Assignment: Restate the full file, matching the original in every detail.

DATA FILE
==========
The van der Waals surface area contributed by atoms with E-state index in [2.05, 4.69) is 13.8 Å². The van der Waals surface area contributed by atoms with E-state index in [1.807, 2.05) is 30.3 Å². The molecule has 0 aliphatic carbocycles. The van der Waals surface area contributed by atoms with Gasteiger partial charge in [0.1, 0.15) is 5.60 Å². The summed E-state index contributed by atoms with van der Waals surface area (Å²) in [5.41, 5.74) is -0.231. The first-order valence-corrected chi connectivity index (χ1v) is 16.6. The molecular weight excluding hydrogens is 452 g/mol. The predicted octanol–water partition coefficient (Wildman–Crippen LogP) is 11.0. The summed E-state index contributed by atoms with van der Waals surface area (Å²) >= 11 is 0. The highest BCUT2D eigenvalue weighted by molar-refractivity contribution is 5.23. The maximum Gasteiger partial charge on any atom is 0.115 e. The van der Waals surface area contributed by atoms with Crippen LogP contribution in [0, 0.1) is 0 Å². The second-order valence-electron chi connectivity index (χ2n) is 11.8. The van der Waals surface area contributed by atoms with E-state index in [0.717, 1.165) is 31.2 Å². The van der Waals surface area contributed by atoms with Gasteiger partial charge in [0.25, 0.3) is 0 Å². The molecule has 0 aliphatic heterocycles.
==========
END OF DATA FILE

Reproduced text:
The van der Waals surface area contributed by atoms with E-state index in [2.05, 4.69) is 13.8 Å². The van der Waals surface area contributed by atoms with E-state index in [1.807, 2.05) is 30.3 Å². The molecule has 0 aliphatic carbocycles. The van der Waals surface area contributed by atoms with Gasteiger partial charge in [0.1, 0.15) is 5.60 Å². The summed E-state index contributed by atoms with van der Waals surface area (Å²) in [5.41, 5.74) is -0.231. The first-order valence-corrected chi connectivity index (χ1v) is 16.6. The molecular weight excluding hydrogens is 452 g/mol. The predicted octanol–water partition coefficient (Wildman–Crippen LogP) is 11.0. The summed E-state index contributed by atoms with van der Waals surface area (Å²) >= 11 is 0. The highest BCUT2D eigenvalue weighted by molar-refractivity contribution is 5.23. The maximum Gasteiger partial charge on any atom is 0.115 e. The van der Waals surface area contributed by atoms with Crippen LogP contribution in [0, 0.1) is 0 Å². The second-order valence-electron chi connectivity index (χ2n) is 11.8. The van der Waals surface area contributed by atoms with E-state index in [0.717, 1.165) is 31.2 Å². The van der Waals surface area contributed by atoms with Gasteiger partial charge in [0.25, 0.3) is 0 Å². The molecule has 0 aliphatic heterocycles.